Cameras are the devices that capture and display the world to the player. By customizing and manipulating cameras, you can make the presentation of your game truly unique. You can have an unlimited number of cameras in a scene. They can be set to render in any order, at any place on the screen, or only certain parts of the screen.
|Clear Flags||Determines which parts of the screen will be cleared. This is handy when using multiple Cameras to draw different game elements.|
|Background||Color applied to the remaining screen after all elements in view have been drawn and there is no skybox.|
|Culling Mask||Include or omit layers of objects to be rendered by the Camera. Assign layers to your objects in the Inspector.|
|Projection||Toggles the camera’s capability to simulate perspective.|
|Perspective||Camera will render objects with perspective intact.|
|Orthographic||Camera will render objects uniformly, with no sense of perspective.|
|Size (when Orthographic is selected)||The viewport size of the Camera when set to Orthographic.|
|Field of view (when Perspective is selected)||Width of the Camera’s view angle, measured in degrees along the local Y axis.|
|Clipping Planes||Distances from the camera to start and stop rendering.|
|Near||The closest point relative to the camera that drawing will occur.|
|Far||The furthest point relative to the camera that drawing will occur.|
|Normalized View Port Rect||Four values that indicate where on the screen this camera view will be drawn, in Screen Coordinates (values 0–1).|
|X||The beginning horizontal position that the camera view will be drawn.|
|Y||The beginning vertical position that the camera view will be drawn.|
|W (Width)||Width of the camera output on the screen.|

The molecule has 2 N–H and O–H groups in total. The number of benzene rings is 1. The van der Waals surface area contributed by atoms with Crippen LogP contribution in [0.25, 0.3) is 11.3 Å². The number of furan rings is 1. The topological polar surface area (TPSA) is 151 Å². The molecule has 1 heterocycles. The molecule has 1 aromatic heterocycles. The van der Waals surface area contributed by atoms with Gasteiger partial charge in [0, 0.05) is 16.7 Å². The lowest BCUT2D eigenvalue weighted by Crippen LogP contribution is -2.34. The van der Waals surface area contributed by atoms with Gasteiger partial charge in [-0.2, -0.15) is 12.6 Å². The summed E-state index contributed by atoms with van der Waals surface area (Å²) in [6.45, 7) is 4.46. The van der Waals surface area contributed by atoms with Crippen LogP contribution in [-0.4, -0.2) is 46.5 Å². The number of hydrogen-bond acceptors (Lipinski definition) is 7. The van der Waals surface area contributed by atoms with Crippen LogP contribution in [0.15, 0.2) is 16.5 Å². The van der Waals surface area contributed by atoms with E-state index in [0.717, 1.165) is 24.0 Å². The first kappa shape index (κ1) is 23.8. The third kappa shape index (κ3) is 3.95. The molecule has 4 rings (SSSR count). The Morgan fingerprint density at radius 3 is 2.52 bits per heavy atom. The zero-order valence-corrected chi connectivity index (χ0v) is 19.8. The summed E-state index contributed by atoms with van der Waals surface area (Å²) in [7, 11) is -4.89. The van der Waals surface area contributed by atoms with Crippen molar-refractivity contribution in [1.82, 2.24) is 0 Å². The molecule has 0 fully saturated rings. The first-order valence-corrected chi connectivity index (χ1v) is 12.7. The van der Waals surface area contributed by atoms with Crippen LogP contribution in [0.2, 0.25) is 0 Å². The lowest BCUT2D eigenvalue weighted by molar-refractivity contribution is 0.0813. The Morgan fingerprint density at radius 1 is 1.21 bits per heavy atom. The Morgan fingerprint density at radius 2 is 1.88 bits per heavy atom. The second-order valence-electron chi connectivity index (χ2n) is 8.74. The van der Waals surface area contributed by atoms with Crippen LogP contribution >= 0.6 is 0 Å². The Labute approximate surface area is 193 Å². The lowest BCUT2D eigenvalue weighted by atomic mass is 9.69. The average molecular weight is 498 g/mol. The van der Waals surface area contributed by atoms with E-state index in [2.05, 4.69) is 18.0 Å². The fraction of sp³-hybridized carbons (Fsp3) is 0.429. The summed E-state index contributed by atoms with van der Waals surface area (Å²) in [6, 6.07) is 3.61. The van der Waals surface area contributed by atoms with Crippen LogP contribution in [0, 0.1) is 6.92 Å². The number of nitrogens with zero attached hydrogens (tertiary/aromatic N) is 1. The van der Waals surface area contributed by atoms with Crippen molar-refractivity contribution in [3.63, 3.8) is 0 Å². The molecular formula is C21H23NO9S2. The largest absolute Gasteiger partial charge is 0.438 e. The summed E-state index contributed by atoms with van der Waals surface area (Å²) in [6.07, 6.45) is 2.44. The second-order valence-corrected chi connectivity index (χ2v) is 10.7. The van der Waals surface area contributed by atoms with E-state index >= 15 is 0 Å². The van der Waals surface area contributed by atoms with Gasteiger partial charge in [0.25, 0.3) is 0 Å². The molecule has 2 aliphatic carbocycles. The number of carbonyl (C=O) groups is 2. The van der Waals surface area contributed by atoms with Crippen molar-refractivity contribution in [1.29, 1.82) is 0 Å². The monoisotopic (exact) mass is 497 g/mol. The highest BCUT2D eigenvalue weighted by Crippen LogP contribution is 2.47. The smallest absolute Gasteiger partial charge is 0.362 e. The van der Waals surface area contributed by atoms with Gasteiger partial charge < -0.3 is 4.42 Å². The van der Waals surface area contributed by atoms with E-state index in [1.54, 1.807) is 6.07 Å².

|H (Height)||Height of the camera output on the screen.|
|Depth||The camera’s position in the draw order. Cameras with a larger value will be drawn on top of cameras with a smaller value.|
|Rendering Path||Options for defining what rendering methods will be used by the camera.|
|Use Player Settings||This camera will use whichever Rendering Path is set in the Player Settings.|
|Vertex Lit||All objects rendered by this camera will be rendered as Vertex-Lit objects.|
|Forward||All objects will be rendered with one pass per material.|
|Deferred Lighting||All objects will be drawn once without lighting, then lighting of all objects will be rendered together at the end of the render queue.|
|Target Texture||Reference to a Render Texture that will contain the output of the Camera view. Making this reference will disable this Camera’s capability to render to the screen.|
|HDR||Enables High Dynamic Range rendering for this camera.|
Cameras are essential for displaying your game to the player. They can be customized, scripted, or parented to achieve just about any kind of effect imaginable. For a puzzle game, you might keep the Camera static for a full view of the puzzle. For a first-person shooter, you would parent the Camera to the player character, and place it at the character’s eye level. For a racing game, you’d likely want to have the Camera follow your player’s vehicle.
You can create multiple Cameras and assign each one to a different Depth. Cameras are drawn from low Depth to high Depth. In other words, a Camera with a Depth of 2 will be drawn on top of a Camera with a depth of 1. You can adjust the values of the Normalized View Port Rectangle property to resize and position the Camera’s view onscreen. This can create multiple mini-views like missile cams, map views, rear-view mirrors, etc.
Unity supports different Rendering Paths. You should choose which one you use depending on your game content and target platform / hardware. Different rendering paths have different features and performance characteristics that mostly affect Lights and Shadows. The rendering Path used by your project is chosen in Player Settings. Additionally, you can override it for each Camera.
For more info on rendering paths, check the rendering paths page.
Each Camera stores color and depth information when it renders its view. The portions of the screen that are not drawn in are empty, and will display the skybox by default. When you are using multiple Cameras, each one stores its own color and depth information in buffers, accumulating more data as each Camera renders. As any particular Camera in your scene renders its view, you can set the Clear Flags to clear different collections of the buffer information. This is done by choosing one of the four options: